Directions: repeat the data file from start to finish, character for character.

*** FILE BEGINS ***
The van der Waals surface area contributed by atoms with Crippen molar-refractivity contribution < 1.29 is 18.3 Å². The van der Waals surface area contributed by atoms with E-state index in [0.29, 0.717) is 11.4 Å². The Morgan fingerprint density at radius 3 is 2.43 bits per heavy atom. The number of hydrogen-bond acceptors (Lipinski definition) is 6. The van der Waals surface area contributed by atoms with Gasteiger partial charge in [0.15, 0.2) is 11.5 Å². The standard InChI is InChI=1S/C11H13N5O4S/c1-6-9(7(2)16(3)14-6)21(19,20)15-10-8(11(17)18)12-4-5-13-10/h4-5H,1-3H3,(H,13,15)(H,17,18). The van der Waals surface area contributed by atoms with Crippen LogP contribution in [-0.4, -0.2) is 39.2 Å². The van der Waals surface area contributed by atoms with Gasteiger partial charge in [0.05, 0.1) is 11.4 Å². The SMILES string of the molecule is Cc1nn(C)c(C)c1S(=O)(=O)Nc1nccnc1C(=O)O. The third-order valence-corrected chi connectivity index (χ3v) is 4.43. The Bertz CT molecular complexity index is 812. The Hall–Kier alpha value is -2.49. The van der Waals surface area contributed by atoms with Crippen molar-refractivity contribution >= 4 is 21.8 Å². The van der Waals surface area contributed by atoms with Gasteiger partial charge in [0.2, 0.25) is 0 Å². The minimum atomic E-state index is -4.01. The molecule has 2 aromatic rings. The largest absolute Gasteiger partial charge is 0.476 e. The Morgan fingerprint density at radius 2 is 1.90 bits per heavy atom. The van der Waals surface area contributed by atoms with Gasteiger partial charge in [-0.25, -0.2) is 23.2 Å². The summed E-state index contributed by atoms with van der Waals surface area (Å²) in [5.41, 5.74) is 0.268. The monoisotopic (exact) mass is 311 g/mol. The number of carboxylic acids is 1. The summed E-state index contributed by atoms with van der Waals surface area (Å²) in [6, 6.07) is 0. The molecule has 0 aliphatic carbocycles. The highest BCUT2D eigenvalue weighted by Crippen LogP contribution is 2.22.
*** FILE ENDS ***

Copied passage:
The van der Waals surface area contributed by atoms with Crippen molar-refractivity contribution < 1.29 is 18.3 Å². The van der Waals surface area contributed by atoms with E-state index in [0.29, 0.717) is 11.4 Å². The Morgan fingerprint density at radius 3 is 2.43 bits per heavy atom. The number of hydrogen-bond acceptors (Lipinski definition) is 6. The van der Waals surface area contributed by atoms with Gasteiger partial charge in [0.15, 0.2) is 11.5 Å². The standard InChI is InChI=1S/C11H13N5O4S/c1-6-9(7(2)16(3)14-6)21(19,20)15-10-8(11(17)18)12-4-5-13-10/h4-5H,1-3H3,(H,13,15)(H,17,18). The van der Waals surface area contributed by atoms with Crippen LogP contribution in [-0.4, -0.2) is 39.2 Å². The van der Waals surface area contributed by atoms with Gasteiger partial charge in [0.05, 0.1) is 11.4 Å². The SMILES string of the molecule is Cc1nn(C)c(C)c1S(=O)(=O)Nc1nccnc1C(=O)O. The third-order valence-corrected chi connectivity index (χ3v) is 4.43. The Bertz CT molecular complexity index is 812. The Hall–Kier alpha value is -2.49. The van der Waals surface area contributed by atoms with Crippen molar-refractivity contribution >= 4 is 21.8 Å². The van der Waals surface area contributed by atoms with Gasteiger partial charge in [0.2, 0.25) is 0 Å². The minimum atomic E-state index is -4.01. The molecule has 2 aromatic rings. The largest absolute Gasteiger partial charge is 0.476 e. The Morgan fingerprint density at radius 2 is 1.90 bits per heavy atom. The van der Waals surface area contributed by atoms with Gasteiger partial charge in [-0.25, -0.2) is 23.2 Å². The summed E-state index contributed by atoms with van der Waals surface area (Å²) in [5.41, 5.74) is 0.268. The monoisotopic (exact) mass is 311 g/mol. The number of carboxylic acids is 1. The summed E-state index contributed by atoms with van der Waals surface area (Å²) in [6, 6.07) is 0. The molecule has 0 aliphatic carbocycles. The highest BCUT2D eigenvalue weighted by Crippen LogP contribution is 2.22.